Five ‘dangerous’ log burner mistakes you need to ‘avoid’

Fireplace and log-burner rules explained in 2021

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The energy crisis in the UK has caused many households to start looking for alternative and cheaper ways to heat up their homes during the colder months. One way which has proven to reduce heating bills as well as add an aesthetic feel to a space is with log burners. People have turned to these wood stoves in hopes of helping with their energy bills. But few are actually aware of how to use them properly, property expert Simon Boden, from the quick house sale company, advises everyone that burning wood takes serious preparation and it’s essential that they ensure their own and home’s safety is a priority.

Here are the “five most common mistakes” which households make when using a log burner and “smart ways to avoid them”.

1. Combustible materials

Problems with log burners often occur due to failure to install it properly in the first place, as the expert noted that it starts with the right set up and ensuring that everything is safe to be used. 

Simon said: “It’s not unheard of to have installers who are trying to cut corners and make the installation as easy as possible without considering aspects of it which could cause a massive issue later. 

“For example, if the material behind the log burner is combustible, and the distance between the stove and the back wall is less than 50mm, it’s highly likely that a dangerous situation may occur. Not only is that extremely threatening, but it’s also against building regulations.”

2. Using wet wood 

Using wet wood could reduce the efficiency of a log burner which is why it should be stored correctly. 

It’s recommended that households keep their logs in a dry shed, allowing for some air circulation so that when it comes to the time to use them, they can perform at their best. 

The expert warned: “Sometimes the wood doesn’t appear to be wet but it’s still not dry enough to be as effective as you need it to be. 

“Generally, you would start seeing soot forming on the glass of your log burner if that is the case. Because wet wood releases steam when used, this causes soot to form and that should be your first hint you need to store your wood better and in a drier place.”

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3. Using accelerants 

People who don’t have enough experience with making fire and burning wood can make “dangerous mistakes” which “may threaten their lives”, according to Simon.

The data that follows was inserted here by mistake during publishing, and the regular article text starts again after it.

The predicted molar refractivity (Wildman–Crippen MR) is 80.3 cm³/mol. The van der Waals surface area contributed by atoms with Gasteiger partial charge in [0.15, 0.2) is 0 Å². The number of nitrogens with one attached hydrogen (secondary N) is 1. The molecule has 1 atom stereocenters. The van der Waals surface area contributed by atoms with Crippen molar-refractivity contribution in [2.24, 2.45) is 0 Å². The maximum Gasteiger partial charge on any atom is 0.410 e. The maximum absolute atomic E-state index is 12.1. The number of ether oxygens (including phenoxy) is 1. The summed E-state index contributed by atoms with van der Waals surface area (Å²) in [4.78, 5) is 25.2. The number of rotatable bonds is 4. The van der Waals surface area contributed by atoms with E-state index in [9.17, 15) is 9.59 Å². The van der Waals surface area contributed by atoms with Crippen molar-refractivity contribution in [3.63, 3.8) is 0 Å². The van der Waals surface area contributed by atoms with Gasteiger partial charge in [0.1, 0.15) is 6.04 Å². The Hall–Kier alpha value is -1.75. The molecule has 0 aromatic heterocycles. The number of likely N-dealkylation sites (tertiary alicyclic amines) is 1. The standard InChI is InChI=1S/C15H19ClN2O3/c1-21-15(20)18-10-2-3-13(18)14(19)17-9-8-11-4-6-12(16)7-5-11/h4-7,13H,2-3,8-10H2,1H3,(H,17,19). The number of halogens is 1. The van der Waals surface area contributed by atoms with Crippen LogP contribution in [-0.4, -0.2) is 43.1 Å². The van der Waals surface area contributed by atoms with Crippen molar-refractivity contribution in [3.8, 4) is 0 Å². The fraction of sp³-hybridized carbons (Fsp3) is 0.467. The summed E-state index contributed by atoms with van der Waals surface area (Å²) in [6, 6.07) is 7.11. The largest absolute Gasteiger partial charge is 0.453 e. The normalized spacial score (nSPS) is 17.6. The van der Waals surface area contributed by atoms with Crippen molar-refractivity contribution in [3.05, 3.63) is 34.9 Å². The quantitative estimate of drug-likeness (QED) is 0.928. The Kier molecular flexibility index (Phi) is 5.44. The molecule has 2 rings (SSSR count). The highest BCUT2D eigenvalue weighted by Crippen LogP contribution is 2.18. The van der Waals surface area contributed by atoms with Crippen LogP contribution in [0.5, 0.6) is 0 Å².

An example of that is when people try to use accelerants. An accelerant is any substance or mixture that accelerates or speeds the development and escalation of fire

Experts claim that there is a reason why the saying goes “like pouring gasoline on a fire” and log burner owners should never use such accelerants when using their stove. 

The expert said: “Adding these petroleum-based combustibles to a fire could end badly with a potential explosion so don’t take such risks and practice patience with starting your fire. Your safety should be a priority.”

4. Throwing water or using a fire extinguisher to put out the fire

Everybody knows that the best cure is prevention so if households can avoid starting any fires, it would be best. 

However, in case of fire which feels out of control, sometimes the “worst thing” is to try and stop it by throwing water at it, claimed Simon. 

He said: “In the best scenario, you will end up with a house full of smoke and it’s unlikely you will stop it. The worst case, however, is that the log burner will be damaged and the grate bars could crack.

“The same could happen if you try using a fire extinguisher to a fire which is already out of control and visibly too hot.”

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What households should do is try to stop the intake of air as much as they can or alternatively get out of the house and call the fire department immediately.

5. Not cleaning it

Taking good care of a log burner inside and out is “essential” for its performance so inspecting and cleaning it regularly is a must, advised the expert. 

Clearing any buildup and throwing away the ash is something many people forget to do which could later result in blocked airflow and reduction of fire efficiency.

When cleaning a wood burning stove, take the opportunity to inspect the rope seals on the doors and flue. It’s not uncommon for the seals to succumb to everyday wear and tear, so it’s important that these are checked frequently and changed if necessary.

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